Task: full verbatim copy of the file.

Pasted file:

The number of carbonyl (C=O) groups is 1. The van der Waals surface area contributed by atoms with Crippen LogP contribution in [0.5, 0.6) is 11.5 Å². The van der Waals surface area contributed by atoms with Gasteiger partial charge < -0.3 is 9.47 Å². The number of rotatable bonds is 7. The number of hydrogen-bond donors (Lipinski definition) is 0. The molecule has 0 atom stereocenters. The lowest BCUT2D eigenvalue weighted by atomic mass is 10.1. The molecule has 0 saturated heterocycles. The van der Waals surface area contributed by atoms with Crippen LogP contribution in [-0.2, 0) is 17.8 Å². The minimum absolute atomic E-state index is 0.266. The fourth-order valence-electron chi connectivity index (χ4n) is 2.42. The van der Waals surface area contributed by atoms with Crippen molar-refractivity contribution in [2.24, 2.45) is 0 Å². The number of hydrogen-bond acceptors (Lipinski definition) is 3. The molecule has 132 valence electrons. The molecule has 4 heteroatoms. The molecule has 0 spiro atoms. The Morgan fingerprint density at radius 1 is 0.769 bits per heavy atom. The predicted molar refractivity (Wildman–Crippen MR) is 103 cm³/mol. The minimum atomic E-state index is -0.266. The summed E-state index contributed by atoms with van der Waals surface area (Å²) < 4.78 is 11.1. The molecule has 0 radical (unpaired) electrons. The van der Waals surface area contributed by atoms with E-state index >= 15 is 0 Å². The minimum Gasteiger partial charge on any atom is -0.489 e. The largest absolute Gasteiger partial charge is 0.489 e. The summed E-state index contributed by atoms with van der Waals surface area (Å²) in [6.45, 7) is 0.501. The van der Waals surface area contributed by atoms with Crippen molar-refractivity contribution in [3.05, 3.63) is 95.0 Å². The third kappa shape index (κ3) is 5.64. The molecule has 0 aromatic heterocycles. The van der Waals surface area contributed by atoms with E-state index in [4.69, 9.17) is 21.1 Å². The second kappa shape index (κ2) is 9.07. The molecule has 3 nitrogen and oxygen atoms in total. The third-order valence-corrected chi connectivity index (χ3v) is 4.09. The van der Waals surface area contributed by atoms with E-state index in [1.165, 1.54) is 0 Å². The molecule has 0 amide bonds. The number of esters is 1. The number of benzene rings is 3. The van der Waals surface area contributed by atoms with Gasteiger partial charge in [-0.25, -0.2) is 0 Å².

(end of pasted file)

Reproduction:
The number of carbonyl (C=O) groups is 1. The van der Waals surface area contributed by atoms with Crippen LogP contribution in [0.5, 0.6) is 11.5 Å². The van der Waals surface area contributed by atoms with Gasteiger partial charge < -0.3 is 9.47 Å². The number of rotatable bonds is 7. The number of hydrogen-bond donors (Lipinski definition) is 0. The molecule has 0 atom stereocenters. The lowest BCUT2D eigenvalue weighted by atomic mass is 10.1. The molecule has 0 saturated heterocycles. The van der Waals surface area contributed by atoms with Crippen LogP contribution in [-0.2, 0) is 17.8 Å². The minimum absolute atomic E-state index is 0.266. The fourth-order valence-electron chi connectivity index (χ4n) is 2.42. The van der Waals surface area contributed by atoms with Crippen molar-refractivity contribution in [2.24, 2.45) is 0 Å². The number of hydrogen-bond acceptors (Lipinski definition) is 3. The molecule has 132 valence electrons. The molecule has 4 heteroatoms. The molecule has 0 spiro atoms. The Morgan fingerprint density at radius 1 is 0.769 bits per heavy atom. The predicted molar refractivity (Wildman–Crippen MR) is 103 cm³/mol. The minimum atomic E-state index is -0.266. The summed E-state index contributed by atoms with van der Waals surface area (Å²) < 4.78 is 11.1. The molecule has 0 radical (unpaired) electrons. The van der Waals surface area contributed by atoms with E-state index >= 15 is 0 Å². The minimum Gasteiger partial charge on any atom is -0.489 e. The largest absolute Gasteiger partial charge is 0.489 e. The summed E-state index contributed by atoms with van der Waals surface area (Å²) in [6.45, 7) is 0.501. The van der Waals surface area contributed by atoms with Crippen molar-refractivity contribution in [3.05, 3.63) is 95.0 Å². The third kappa shape index (κ3) is 5.64. The molecule has 0 aromatic heterocycles. The van der Waals surface area contributed by atoms with E-state index in [4.69, 9.17) is 21.1 Å². The second kappa shape index (κ2) is 9.07. The molecule has 3 nitrogen and oxygen atoms in total. The third-order valence-corrected chi connectivity index (χ3v) is 4.09. The van der Waals surface area contributed by atoms with E-state index in [1.165, 1.54) is 0 Å². The molecule has 0 amide bonds. The number of esters is 1. The number of benzene rings is 3. The van der Waals surface area contributed by atoms with Gasteiger partial charge in [-0.25, -0.2) is 0 Å².